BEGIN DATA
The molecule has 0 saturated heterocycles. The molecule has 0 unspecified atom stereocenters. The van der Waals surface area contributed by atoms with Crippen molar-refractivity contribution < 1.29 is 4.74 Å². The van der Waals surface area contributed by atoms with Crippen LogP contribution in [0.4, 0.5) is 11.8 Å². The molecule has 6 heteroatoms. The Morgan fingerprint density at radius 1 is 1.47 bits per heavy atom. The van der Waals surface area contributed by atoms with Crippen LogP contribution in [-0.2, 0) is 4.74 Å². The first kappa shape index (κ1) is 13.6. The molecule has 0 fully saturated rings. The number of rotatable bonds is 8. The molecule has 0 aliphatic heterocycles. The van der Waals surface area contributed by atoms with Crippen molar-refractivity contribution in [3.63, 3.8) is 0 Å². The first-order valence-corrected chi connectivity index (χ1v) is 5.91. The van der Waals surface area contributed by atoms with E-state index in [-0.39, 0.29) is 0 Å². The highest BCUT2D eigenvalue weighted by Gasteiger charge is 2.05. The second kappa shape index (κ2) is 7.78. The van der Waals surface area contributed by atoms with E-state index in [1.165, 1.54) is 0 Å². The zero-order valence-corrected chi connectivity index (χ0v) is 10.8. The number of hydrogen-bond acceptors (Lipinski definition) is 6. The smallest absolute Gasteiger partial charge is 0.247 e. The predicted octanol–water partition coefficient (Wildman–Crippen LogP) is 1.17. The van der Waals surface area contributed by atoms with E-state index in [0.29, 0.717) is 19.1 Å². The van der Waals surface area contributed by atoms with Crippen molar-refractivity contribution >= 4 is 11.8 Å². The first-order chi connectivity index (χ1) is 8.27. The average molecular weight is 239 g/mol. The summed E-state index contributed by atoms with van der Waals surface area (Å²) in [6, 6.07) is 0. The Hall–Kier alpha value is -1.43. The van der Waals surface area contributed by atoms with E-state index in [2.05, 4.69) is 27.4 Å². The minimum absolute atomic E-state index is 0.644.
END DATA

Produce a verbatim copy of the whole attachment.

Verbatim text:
The molecule has 0 saturated heterocycles. The molecule has 0 unspecified atom stereocenters. The van der Waals surface area contributed by atoms with Crippen molar-refractivity contribution < 1.29 is 4.74 Å². The van der Waals surface area contributed by atoms with Crippen LogP contribution in [0.4, 0.5) is 11.8 Å². The molecule has 6 heteroatoms. The Morgan fingerprint density at radius 1 is 1.47 bits per heavy atom. The van der Waals surface area contributed by atoms with Crippen LogP contribution in [-0.2, 0) is 4.74 Å². The first kappa shape index (κ1) is 13.6. The molecule has 0 fully saturated rings. The number of rotatable bonds is 8. The molecule has 0 aliphatic heterocycles. The van der Waals surface area contributed by atoms with Crippen molar-refractivity contribution in [3.63, 3.8) is 0 Å². The first-order valence-corrected chi connectivity index (χ1v) is 5.91. The van der Waals surface area contributed by atoms with E-state index in [-0.39, 0.29) is 0 Å². The highest BCUT2D eigenvalue weighted by Gasteiger charge is 2.05. The second kappa shape index (κ2) is 7.78. The van der Waals surface area contributed by atoms with E-state index in [1.165, 1.54) is 0 Å². The zero-order valence-corrected chi connectivity index (χ0v) is 10.8. The number of hydrogen-bond acceptors (Lipinski definition) is 6. The smallest absolute Gasteiger partial charge is 0.247 e. The predicted octanol–water partition coefficient (Wildman–Crippen LogP) is 1.17. The van der Waals surface area contributed by atoms with E-state index in [0.29, 0.717) is 19.1 Å². The van der Waals surface area contributed by atoms with Crippen molar-refractivity contribution >= 4 is 11.8 Å². The first-order chi connectivity index (χ1) is 8.27. The average molecular weight is 239 g/mol. The summed E-state index contributed by atoms with van der Waals surface area (Å²) in [6, 6.07) is 0. The Hall–Kier alpha value is -1.43. The van der Waals surface area contributed by atoms with E-state index in [2.05, 4.69) is 27.4 Å². The minimum absolute atomic E-state index is 0.644.